Bertrand de Billy brings out the best in Massenet fairy tale

Massenet,  Cendrillon: Soloists, Chorus and Orchestra of the Royal Opera House, Covent Garden/Bertrand de Billy (conductor), Royal Opera House, Covent Garden, 5.7.2011 (CC)

Joyce DiDonato – Lucette (Cendrillon)
Jean-Philippe Lafont – Pandolphe
Ewa Podleś – Madame de la Haltière
Madeleine Pierard – Noémie
Kai Rüütel – Dorothée
Alice Coote – Le Prince charmant
Dawid Kimberg – Le Surintendant des Plaisirs
Harry Nicoll – Le Doyen de la facultée
John-Owen Miley-Read – Le Prémier Ministre
Jeremy White – Le Roi

Laurent Pelly – Director/Costume Designs
Barbara de Limburg – Set Designs

Amazingly, this was the first time that Massenet’s four-act fairytale opera Cendrillon has been performed at Covent Garden. The 14th of Massenet’s 25 operas (first performed Paris, 1899), it acted as a reminder of the stature of this composer’s music, even if this Christmas-associated tale seemed curiously placed at the end of the season. Charm there is a-plenty, but let us not forget that Massenet not only captures the flavour of this well-loved tale to perfection but that he sustains his musical treatment of it impeccably. The joie de vivre of the score is infectious, especially in as finely-honed a performance as this. The Royal Opera House orchestra was on top form, Massenet’s rapid string writing posing no perils for the players, and the wind soloists were uniformly fine.

The fairy tale element in this production (with sets by Barbara de Limburg) is inescapable: the Perrault story itself is literally written onto the walls of the set itself as a permanent reminder that we have entered into a different, childlike, parallel reality (the presence of children as audience members was heartening indeed). Indeed, perspectives shift magically as rooms re-orient and redesign themselves in a a miracle of balletic elegance. Laurent Pelly directs, but is also responsible for the costume designs (see below). Firefly stars underline the magic – the only surprise is, perhaps, the curiously unfairytale chimneyscape of the third act (whose design seemed too close to the world of Dick van Dyke and Mary Poppins to be accidental).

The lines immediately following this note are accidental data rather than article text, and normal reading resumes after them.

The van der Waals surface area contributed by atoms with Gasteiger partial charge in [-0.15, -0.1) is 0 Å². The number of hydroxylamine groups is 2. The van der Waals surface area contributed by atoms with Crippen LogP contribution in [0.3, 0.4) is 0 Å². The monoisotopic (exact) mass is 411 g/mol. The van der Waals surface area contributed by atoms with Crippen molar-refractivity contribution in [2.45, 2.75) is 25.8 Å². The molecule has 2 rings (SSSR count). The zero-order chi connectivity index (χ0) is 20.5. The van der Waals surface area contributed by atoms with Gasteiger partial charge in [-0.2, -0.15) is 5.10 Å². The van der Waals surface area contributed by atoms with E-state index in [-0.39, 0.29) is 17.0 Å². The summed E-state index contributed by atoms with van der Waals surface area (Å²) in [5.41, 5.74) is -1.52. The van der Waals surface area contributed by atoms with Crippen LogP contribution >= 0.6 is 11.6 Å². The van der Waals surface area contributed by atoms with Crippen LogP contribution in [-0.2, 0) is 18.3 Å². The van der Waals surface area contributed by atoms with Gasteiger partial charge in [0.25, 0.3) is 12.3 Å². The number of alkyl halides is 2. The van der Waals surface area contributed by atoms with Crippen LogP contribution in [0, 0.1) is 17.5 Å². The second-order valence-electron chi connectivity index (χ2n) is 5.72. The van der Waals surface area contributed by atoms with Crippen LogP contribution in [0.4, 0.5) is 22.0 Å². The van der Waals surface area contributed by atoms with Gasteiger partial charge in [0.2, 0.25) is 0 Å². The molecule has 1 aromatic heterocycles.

On paper, it was Joyce DiDonato who was the draw of the production and, indeed, who was probably behind the capacity house. With a string of solo albums behind her and a multitude of high profile appearances, she must surely have been the evening’s biggest draw. She was on good – if not great – form. Several times attempts to float high notes magically failed, robbing Massenet of his deserved magic. She only really hit form in the duet with the Prince towards the end of the second act. Cinderella’s disappointment in the first scene of the third act found her finally absolutely convincing, though. Perhaps as the run progresses the role will fall into place.

Despite the star name of Joyce DiDonato, the production was actually dominated by the Madame de la Haltière of Eva Podleś. Costume-wise, she was a triumph before she even opened her mouth. Her upholstered posterior could only be described as a thing of wonder, and underlined perfectly the cartoon-like character (continued in the bulbous, Christmas-cracker shaped dresses of her daughters, Noémie and Dorothée). But it was Podleś’ who triumphed; she is that rare thing, a true and masterful contralto. Her delivery seemed perfect, both dramatically and musically. I have heard a broadcast of a performance Podleś gave in Paris in the Salle Favart in March this year (Les Musiciens du Louvre were conducted by Marc Minkowski, and again Gutierrez was the Fairy) and she is just as fine there, her burnished bottom (the vocal one this time) again noteworthy.

The other cast member to outshine DiDonato was British mezzo Alice Coote. She managed to look fully convincing as Prince Charming, and dramatically she was nigh faultless; her Act Two “Coeur sans amour, printemps sans roses” was infinitely tender and involving.

As the Fairy Godmother, the Cuban-American soprano Eglise Guttierez excelled. This is a coloratura soprano role that she embraced perfectly. Cinderella’s father, Pandolphe, was taken by Jean-Philippe Lafont, who was making his Royal Opera debut. He was notable for a terrific stage presence; Jeremy White’s King, too, hit the perfect balance of dramatic placing and vocal excellence. Neither of the ugly sisters was actually ugly – in particular Kai Rüütel’s Dorothée – and both were astonishingly characterful over and above the gobsmackingly misshaped costumes they had to sing in. The pantomime atmosphere was underscored by Massenet’s sublime music to ensure a memorable evening

Bertrand de Billy clearly brought out the best from the orchestra. The occasional mis-synchronisation between players and singers apart, he ensured that the music was the star and was continually transfixing. The ballet sequences were beautifully paced and most entertainingly staged and performed.

There will be a live broadcast on Radio 3 on July 9 at 7 pm. Can one hope for a DVD to spring from this production, I wonder?. The Rudel/von Stade recording (with a male Prince Charming courtesy of Nicolai Gedda) needs supplanting and this would be a great place to start.

Colin Clarke